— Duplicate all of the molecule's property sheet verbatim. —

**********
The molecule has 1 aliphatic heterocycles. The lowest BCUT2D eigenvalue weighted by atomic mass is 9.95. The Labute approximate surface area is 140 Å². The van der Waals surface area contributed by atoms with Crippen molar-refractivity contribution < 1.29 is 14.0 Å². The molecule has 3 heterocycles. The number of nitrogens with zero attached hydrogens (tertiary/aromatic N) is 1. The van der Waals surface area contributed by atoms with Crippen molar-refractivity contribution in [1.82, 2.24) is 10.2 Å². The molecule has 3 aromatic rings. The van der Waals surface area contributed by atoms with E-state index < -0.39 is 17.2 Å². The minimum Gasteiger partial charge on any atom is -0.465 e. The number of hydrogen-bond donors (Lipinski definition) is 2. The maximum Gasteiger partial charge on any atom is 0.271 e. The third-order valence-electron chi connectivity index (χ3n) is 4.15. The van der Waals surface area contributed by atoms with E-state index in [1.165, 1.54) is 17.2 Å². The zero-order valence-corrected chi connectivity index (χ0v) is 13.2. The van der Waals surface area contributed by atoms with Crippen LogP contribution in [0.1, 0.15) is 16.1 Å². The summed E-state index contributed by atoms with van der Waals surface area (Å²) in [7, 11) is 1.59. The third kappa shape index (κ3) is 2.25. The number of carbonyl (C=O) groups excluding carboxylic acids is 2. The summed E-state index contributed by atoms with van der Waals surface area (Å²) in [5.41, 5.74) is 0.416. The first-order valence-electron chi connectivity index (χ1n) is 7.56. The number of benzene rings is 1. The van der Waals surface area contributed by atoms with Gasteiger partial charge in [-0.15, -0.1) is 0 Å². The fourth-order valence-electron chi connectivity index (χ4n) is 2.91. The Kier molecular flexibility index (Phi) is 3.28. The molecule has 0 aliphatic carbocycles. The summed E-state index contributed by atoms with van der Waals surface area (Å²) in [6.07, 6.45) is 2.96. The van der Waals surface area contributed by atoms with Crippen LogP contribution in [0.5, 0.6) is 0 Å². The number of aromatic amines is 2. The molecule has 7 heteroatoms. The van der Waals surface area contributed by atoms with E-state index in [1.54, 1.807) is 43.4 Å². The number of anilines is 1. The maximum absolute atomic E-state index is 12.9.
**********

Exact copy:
The molecule has 1 aliphatic heterocycles. The lowest BCUT2D eigenvalue weighted by atomic mass is 9.95. The Labute approximate surface area is 140 Å². The van der Waals surface area contributed by atoms with Crippen molar-refractivity contribution < 1.29 is 14.0 Å². The molecule has 3 heterocycles. The number of nitrogens with zero attached hydrogens (tertiary/aromatic N) is 1. The van der Waals surface area contributed by atoms with Crippen molar-refractivity contribution in [1.82, 2.24) is 10.2 Å². The molecule has 3 aromatic rings. The van der Waals surface area contributed by atoms with E-state index < -0.39 is 17.2 Å². The minimum Gasteiger partial charge on any atom is -0.465 e. The number of hydrogen-bond donors (Lipinski definition) is 2. The maximum Gasteiger partial charge on any atom is 0.271 e. The third-order valence-electron chi connectivity index (χ3n) is 4.15. The van der Waals surface area contributed by atoms with E-state index in [1.165, 1.54) is 17.2 Å². The zero-order valence-corrected chi connectivity index (χ0v) is 13.2. The van der Waals surface area contributed by atoms with Crippen LogP contribution in [0.1, 0.15) is 16.1 Å². The summed E-state index contributed by atoms with van der Waals surface area (Å²) in [7, 11) is 1.59. The third kappa shape index (κ3) is 2.25. The number of carbonyl (C=O) groups excluding carboxylic acids is 2. The summed E-state index contributed by atoms with van der Waals surface area (Å²) in [5.41, 5.74) is 0.416. The first-order valence-electron chi connectivity index (χ1n) is 7.56. The number of benzene rings is 1. The van der Waals surface area contributed by atoms with Gasteiger partial charge in [-0.15, -0.1) is 0 Å². The fourth-order valence-electron chi connectivity index (χ4n) is 2.91. The Kier molecular flexibility index (Phi) is 3.28. The molecule has 0 aliphatic carbocycles. The summed E-state index contributed by atoms with van der Waals surface area (Å²) in [6.07, 6.45) is 2.96. The van der Waals surface area contributed by atoms with Crippen LogP contribution in [0.5, 0.6) is 0 Å². The number of aromatic amines is 2. The molecule has 7 heteroatoms. The van der Waals surface area contributed by atoms with E-state index in [1.54, 1.807) is 43.4 Å². The number of anilines is 1. The maximum absolute atomic E-state index is 12.9.